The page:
Original Research

Prevalence of vision impairment and refractive error in school learners in Calabar, Nigeria

Anne E. Ebri, Pirindhavellie Govender, Kovin S. Naidoo
African Vision and Eye Health | Vol 78, No 1 | a487 | DOI: https://doi.org/10.4102/aveh.v78i1.487 | © 2019 Anne E. Ebri, Pirindhavellie Govender, Kovin S. Naidoo | This work is licensed under CC Attribution 4.0
Submitted: 11 November 2018 | Published: 23 September 2019

About the author(s)

Anne E. Ebri, Brien Holden Vision Institute, Sydney, Australia; and, Department of Public Health, University of KwaZulu-Natal, Durban, South Africa
Pirindhavellie Govender, Brien Holden Vision Institute, Sydney, Australia; and, Department of Public Health, University of KwaZulu-Natal, Durban, South Africa
Kovin S. Naidoo, Department of Optometry, University of KwaZulu-Natal, Durban, South Africa; and, Department of Optometry, University of New South Wales, Kensington, Australia, South Africa


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Abstract

Background: Uncorrected refractive error could negatively affect learning and academic performance, there is still inadequate information for planning school health.

Aim: To determine the proportion of students with vision impairment because of uncorrected refractive error, and prevalent types among learners aged 10–18 years.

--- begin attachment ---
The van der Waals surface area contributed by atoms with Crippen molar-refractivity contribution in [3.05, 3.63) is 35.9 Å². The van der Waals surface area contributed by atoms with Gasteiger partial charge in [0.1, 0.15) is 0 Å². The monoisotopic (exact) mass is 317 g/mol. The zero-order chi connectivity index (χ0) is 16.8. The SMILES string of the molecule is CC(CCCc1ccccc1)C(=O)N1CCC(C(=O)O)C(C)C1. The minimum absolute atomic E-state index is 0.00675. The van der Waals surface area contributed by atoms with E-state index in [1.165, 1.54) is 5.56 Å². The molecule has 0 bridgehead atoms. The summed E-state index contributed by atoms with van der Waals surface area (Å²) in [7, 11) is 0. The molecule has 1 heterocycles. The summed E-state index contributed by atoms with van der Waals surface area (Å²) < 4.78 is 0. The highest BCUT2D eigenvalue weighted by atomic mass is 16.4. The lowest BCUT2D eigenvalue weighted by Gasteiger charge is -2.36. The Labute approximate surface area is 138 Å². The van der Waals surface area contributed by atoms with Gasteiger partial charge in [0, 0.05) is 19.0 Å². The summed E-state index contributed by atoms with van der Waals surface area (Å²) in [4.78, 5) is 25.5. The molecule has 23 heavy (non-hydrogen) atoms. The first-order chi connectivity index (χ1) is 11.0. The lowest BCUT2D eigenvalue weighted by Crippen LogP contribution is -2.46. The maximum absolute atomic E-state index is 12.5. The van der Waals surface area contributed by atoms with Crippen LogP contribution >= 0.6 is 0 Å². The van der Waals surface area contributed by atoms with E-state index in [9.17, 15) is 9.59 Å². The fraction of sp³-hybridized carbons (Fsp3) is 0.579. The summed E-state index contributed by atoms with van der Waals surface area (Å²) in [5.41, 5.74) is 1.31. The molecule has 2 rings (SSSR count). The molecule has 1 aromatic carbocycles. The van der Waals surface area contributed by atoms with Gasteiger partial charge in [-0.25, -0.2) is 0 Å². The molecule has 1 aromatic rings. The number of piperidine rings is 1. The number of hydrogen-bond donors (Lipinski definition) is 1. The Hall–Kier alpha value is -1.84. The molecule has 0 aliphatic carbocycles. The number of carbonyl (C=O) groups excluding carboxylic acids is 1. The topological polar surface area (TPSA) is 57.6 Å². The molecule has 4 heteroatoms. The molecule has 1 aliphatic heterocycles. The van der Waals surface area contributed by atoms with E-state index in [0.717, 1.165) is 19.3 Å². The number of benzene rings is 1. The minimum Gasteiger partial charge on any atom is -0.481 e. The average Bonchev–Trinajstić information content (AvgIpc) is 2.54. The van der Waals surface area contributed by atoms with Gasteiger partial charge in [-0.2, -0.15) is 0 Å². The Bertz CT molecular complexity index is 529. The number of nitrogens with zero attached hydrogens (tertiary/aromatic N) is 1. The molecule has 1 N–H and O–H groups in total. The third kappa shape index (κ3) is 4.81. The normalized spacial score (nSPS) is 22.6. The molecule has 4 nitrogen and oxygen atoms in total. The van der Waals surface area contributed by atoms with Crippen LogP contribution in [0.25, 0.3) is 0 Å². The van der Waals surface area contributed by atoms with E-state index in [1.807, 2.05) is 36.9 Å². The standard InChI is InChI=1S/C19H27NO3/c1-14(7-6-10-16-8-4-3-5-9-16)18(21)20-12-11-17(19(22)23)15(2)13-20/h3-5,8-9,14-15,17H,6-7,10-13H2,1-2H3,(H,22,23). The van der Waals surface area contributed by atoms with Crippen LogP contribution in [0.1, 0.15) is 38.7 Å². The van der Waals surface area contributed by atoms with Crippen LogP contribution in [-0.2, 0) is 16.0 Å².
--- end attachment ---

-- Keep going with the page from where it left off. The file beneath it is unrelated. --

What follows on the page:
Setting: The study site included two of 18 local government areas of the Cross River State in Nigeria, with 23 public and mission secondary schools.

Methods: A two-stage cluster sampling method was used to enrol 4241 study participants from eight selected secondary schools.

Results: The prevalence of vision impairment (presenting visual acuity worse than 6/12) was 7.9% (95% confidence interval [CI]: 7.17% – 8.6%). The prevalence of vision impairment because of refractive error was 7.2% (95% CI: 6.41% – 7.96%) in the better eye. Astigmatism was the predominant type of refractive error with a prevalence of 4.2% (95% CI: 3.6% – 4.8%), followed by myopia (1.72%; 95% CI: 1.3% – 2.1%) and hyperopia (1.3%; 95% CI: 0.9% – 1.6%). There were statistically significant differences in proportions of female participants who presented with myopic astigmatism (30.8%; p < 0.012). Statistically significant difference in proportions was found in older (33.3%; p < 0.0004) and male (29.6%; p < 0.0003) participants who presented with hyperopic astigmatism compared to younger and female participants, respectively. Myopia accounted for 4.8% (95% CI: 4.2% – 5.5%) and was significantly higher in female participants (5.5%; p < 0.033).

Conclusion: Refractive error was the major cause of vision impairment and myopic astigmatism was the predominant type of refractive error among secondary school children in Calabar.


Keywords

vision impairment; school refractive errors; school myopia; school astigmatism; school children

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